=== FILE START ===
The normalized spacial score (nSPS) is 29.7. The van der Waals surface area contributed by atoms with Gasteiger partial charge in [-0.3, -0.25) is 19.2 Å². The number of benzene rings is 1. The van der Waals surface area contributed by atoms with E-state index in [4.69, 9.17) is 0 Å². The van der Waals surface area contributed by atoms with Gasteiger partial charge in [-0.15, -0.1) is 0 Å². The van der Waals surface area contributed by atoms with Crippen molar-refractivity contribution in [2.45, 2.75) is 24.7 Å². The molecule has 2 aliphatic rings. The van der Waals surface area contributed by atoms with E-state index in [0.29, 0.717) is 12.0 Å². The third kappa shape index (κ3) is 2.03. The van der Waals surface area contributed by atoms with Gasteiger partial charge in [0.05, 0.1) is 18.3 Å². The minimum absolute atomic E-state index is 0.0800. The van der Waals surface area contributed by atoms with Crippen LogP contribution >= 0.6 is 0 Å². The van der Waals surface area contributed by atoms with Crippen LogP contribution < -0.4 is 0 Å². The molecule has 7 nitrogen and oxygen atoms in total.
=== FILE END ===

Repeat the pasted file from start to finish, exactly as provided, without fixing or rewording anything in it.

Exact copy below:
The normalized spacial score (nSPS) is 29.7. The van der Waals surface area contributed by atoms with Gasteiger partial charge in [-0.3, -0.25) is 19.2 Å². The number of benzene rings is 1. The van der Waals surface area contributed by atoms with E-state index in [4.69, 9.17) is 0 Å². The van der Waals surface area contributed by atoms with Gasteiger partial charge in [-0.15, -0.1) is 0 Å². The van der Waals surface area contributed by atoms with Crippen molar-refractivity contribution in [2.45, 2.75) is 24.7 Å². The molecule has 2 aliphatic rings. The van der Waals surface area contributed by atoms with E-state index in [0.29, 0.717) is 12.0 Å². The third kappa shape index (κ3) is 2.03. The van der Waals surface area contributed by atoms with Gasteiger partial charge in [0.05, 0.1) is 18.3 Å². The minimum absolute atomic E-state index is 0.0800. The van der Waals surface area contributed by atoms with Crippen LogP contribution >= 0.6 is 0 Å². The van der Waals surface area contributed by atoms with Crippen LogP contribution < -0.4 is 0 Å². The molecule has 7 nitrogen and oxygen atoms in total.